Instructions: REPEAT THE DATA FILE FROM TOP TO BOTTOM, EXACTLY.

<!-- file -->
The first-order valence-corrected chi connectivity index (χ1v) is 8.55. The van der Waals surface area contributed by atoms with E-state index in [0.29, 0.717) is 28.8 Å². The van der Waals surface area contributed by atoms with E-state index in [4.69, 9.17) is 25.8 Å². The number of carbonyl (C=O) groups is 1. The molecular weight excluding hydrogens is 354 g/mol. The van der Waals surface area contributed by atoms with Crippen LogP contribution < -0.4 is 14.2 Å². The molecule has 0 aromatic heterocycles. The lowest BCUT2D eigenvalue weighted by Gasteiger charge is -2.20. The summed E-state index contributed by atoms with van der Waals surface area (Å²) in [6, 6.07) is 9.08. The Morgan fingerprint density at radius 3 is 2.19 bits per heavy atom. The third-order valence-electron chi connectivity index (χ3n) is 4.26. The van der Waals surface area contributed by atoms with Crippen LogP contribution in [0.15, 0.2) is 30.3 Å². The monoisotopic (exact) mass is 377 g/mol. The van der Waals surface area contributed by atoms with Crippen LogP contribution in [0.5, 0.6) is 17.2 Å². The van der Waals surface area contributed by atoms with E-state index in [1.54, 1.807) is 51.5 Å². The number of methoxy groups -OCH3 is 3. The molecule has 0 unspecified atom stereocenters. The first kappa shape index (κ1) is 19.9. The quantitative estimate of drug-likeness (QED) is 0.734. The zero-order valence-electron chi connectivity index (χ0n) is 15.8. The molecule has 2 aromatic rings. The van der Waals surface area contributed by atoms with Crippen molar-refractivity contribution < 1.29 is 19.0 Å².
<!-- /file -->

The first-order valence-corrected chi connectivity index (χ1v) is 8.55. The van der Waals surface area contributed by atoms with E-state index in [0.29, 0.717) is 28.8 Å². The van der Waals surface area contributed by atoms with E-state index in [4.69, 9.17) is 25.8 Å². The number of carbonyl (C=O) groups is 1. The molecular weight excluding hydrogens is 354 g/mol. The van der Waals surface area contributed by atoms with Crippen LogP contribution < -0.4 is 14.2 Å². The molecule has 0 aromatic heterocycles. The lowest BCUT2D eigenvalue weighted by Gasteiger charge is -2.20. The summed E-state index contributed by atoms with van der Waals surface area (Å²) in [6, 6.07) is 9.08. The Morgan fingerprint density at radius 3 is 2.19 bits per heavy atom. The third-order valence-electron chi connectivity index (χ3n) is 4.26. The van der Waals surface area contributed by atoms with Crippen LogP contribution in [0.15, 0.2) is 30.3 Å². The monoisotopic (exact) mass is 377 g/mol. The van der Waals surface area contributed by atoms with Crippen LogP contribution in [0.5, 0.6) is 17.2 Å². The van der Waals surface area contributed by atoms with E-state index in [1.54, 1.807) is 51.5 Å². The number of methoxy groups -OCH3 is 3. The molecule has 0 unspecified atom stereocenters. The first kappa shape index (κ1) is 19.9. The quantitative estimate of drug-likeness (QED) is 0.734. The zero-order valence-electron chi connectivity index (χ0n) is 15.8. The molecule has 2 aromatic rings. The van der Waals surface area contributed by atoms with Crippen molar-refractivity contribution < 1.29 is 19.0 Å².